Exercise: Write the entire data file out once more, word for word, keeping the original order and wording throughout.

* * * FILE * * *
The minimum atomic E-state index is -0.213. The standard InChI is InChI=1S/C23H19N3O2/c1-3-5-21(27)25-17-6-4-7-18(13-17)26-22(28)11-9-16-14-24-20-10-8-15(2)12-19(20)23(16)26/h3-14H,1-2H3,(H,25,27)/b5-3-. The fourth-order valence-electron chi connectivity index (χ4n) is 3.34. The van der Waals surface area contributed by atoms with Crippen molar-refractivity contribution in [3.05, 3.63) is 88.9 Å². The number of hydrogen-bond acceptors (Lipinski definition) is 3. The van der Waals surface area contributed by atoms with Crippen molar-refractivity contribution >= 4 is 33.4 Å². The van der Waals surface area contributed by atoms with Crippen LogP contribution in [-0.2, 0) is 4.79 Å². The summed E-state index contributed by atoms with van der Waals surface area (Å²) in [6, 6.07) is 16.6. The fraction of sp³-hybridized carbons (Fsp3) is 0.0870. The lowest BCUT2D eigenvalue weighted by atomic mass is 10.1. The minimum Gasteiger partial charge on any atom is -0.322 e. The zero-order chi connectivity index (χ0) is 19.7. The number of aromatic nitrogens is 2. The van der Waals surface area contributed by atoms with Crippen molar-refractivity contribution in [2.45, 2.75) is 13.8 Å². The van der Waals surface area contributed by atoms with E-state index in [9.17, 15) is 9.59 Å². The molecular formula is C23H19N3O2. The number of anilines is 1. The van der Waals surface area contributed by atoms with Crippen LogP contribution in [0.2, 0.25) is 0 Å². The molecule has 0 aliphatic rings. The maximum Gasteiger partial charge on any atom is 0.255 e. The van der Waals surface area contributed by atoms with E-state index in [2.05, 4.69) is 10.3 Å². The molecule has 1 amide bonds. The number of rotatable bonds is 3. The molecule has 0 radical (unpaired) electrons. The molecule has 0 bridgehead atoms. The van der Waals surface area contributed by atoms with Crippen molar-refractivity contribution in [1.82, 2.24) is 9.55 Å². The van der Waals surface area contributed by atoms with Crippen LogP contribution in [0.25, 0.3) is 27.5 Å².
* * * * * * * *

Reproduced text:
The minimum atomic E-state index is -0.213. The standard InChI is InChI=1S/C23H19N3O2/c1-3-5-21(27)25-17-6-4-7-18(13-17)26-22(28)11-9-16-14-24-20-10-8-15(2)12-19(20)23(16)26/h3-14H,1-2H3,(H,25,27)/b5-3-. The fourth-order valence-electron chi connectivity index (χ4n) is 3.34. The van der Waals surface area contributed by atoms with Crippen molar-refractivity contribution in [3.05, 3.63) is 88.9 Å². The number of hydrogen-bond acceptors (Lipinski definition) is 3. The van der Waals surface area contributed by atoms with Crippen molar-refractivity contribution >= 4 is 33.4 Å². The van der Waals surface area contributed by atoms with Crippen LogP contribution in [-0.2, 0) is 4.79 Å². The summed E-state index contributed by atoms with van der Waals surface area (Å²) in [6, 6.07) is 16.6. The fraction of sp³-hybridized carbons (Fsp3) is 0.0870. The lowest BCUT2D eigenvalue weighted by atomic mass is 10.1. The minimum Gasteiger partial charge on any atom is -0.322 e. The zero-order chi connectivity index (χ0) is 19.7. The number of aromatic nitrogens is 2. The van der Waals surface area contributed by atoms with Crippen molar-refractivity contribution in [2.45, 2.75) is 13.8 Å². The van der Waals surface area contributed by atoms with E-state index in [9.17, 15) is 9.59 Å². The molecular formula is C23H19N3O2. The number of anilines is 1. The van der Waals surface area contributed by atoms with Crippen LogP contribution in [0.2, 0.25) is 0 Å². The molecule has 0 aliphatic rings. The maximum Gasteiger partial charge on any atom is 0.255 e. The van der Waals surface area contributed by atoms with E-state index in [2.05, 4.69) is 10.3 Å². The molecule has 1 amide bonds. The number of rotatable bonds is 3. The molecule has 0 radical (unpaired) electrons. The molecule has 0 bridgehead atoms. The van der Waals surface area contributed by atoms with Crippen molar-refractivity contribution in [1.82, 2.24) is 9.55 Å². The van der Waals surface area contributed by atoms with Crippen LogP contribution in [0.25, 0.3) is 27.5 Å².